In a show about a man who has greatness thrust upon him by circumstances beyond his control, it’s jarring to see how low-stakes the circumstances actually are when compared to the challenges of the past few days.

Revisiting Servant of the People in 2022 is a disorienting experience. At times it can be uplifting, as when seeing the fictional Vasyl stand up for his beliefs about him in the face of pressure to sell out to Ukraine’s secret ruling class of oligarchs. Zelenskyy plays Vasyl as a sort of Ukrainian Ted Lasso, whose boundless optimism wins out against a system that is rigged against him.

It can also border on chilling, as in the first episode where Vasyl is asked to select an expensive watch so as to appear more presidential, and is recommended a brand on the basis that it is the same one that Vladimir Putin wears. In another, Vasyl mistakenly believes that Ukraine has been admitted to the European Union and celebrates, before becoming crestfallen upon learning the truth.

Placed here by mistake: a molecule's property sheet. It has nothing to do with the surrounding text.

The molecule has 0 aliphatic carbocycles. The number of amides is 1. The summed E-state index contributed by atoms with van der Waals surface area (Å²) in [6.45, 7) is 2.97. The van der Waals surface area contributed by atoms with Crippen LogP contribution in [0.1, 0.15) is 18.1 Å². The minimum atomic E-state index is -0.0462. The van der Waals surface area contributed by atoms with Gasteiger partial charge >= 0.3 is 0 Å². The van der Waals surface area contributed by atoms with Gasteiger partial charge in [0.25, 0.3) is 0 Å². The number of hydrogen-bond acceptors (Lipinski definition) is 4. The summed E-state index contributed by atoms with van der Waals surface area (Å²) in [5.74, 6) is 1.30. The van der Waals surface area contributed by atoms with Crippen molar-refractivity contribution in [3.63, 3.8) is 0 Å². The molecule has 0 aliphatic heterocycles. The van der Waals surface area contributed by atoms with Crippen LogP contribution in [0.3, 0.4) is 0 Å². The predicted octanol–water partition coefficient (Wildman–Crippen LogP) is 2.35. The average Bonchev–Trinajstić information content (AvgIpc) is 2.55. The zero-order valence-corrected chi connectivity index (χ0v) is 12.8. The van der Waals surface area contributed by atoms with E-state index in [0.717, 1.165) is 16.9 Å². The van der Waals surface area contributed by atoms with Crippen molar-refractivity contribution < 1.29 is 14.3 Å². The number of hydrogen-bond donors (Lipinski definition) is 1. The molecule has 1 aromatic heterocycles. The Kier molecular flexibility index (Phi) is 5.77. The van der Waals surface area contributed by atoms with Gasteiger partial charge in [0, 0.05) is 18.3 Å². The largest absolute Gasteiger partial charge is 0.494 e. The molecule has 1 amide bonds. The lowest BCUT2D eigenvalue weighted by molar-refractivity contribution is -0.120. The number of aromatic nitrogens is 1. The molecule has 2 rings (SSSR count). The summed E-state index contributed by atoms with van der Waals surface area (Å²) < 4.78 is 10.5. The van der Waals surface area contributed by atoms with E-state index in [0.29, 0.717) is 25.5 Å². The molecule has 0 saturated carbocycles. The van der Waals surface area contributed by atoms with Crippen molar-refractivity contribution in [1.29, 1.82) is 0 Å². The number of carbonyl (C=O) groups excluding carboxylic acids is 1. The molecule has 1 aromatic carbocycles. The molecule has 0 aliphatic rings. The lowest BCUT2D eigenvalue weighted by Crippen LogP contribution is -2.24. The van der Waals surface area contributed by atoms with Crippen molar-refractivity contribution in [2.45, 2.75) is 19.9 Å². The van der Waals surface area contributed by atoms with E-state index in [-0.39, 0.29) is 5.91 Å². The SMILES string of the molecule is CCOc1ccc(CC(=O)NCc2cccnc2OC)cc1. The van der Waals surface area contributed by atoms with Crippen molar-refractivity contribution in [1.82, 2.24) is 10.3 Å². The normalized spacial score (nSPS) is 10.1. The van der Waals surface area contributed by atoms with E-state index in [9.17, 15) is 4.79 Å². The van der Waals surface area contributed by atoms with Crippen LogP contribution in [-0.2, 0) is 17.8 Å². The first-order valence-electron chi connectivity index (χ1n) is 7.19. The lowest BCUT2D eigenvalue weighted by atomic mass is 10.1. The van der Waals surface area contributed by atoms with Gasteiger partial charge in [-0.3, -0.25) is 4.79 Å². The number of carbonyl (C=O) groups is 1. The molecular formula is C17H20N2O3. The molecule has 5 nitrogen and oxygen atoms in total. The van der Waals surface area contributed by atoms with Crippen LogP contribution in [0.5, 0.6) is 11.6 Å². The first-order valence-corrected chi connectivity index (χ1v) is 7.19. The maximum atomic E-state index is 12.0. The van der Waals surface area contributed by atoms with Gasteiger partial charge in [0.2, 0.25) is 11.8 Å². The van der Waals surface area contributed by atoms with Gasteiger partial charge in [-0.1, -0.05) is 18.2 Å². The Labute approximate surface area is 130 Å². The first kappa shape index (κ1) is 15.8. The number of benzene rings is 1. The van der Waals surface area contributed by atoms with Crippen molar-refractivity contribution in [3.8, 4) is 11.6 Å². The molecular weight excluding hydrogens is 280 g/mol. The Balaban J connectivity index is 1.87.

These moments are played for laughs, and more often than not, they work. The show is very funny, even with language and cultural barriers. In one scene in the pilot episode, a mold of his right hand is made for Ukraine’s National Museum, and mold of his left hand is made for the country’s chiromancy (palm reading) museum.

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In another episode a joke is made of the fact that his sister, who hasn’t been keeping up with the news, thinks that Vasyl’s presidency is a hoax designed to trick her specifically. His family of him are classic comedic foils, pivoting from disdain for their underachieving son to the realization that they can use his office of him to their advantage of him. It’s the kind of absurdist humor that wouldn’t be out of place in a late-season episode of Seinfeld. It’s just good television.

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It isn’t hard to see how, when coupled with the show’s uncomplicated message of political transparency and working class solidarity, a Ukrainian audience would be won over by the affability and earnestness of not only the fictional Vasyl, but of Zelensky the man.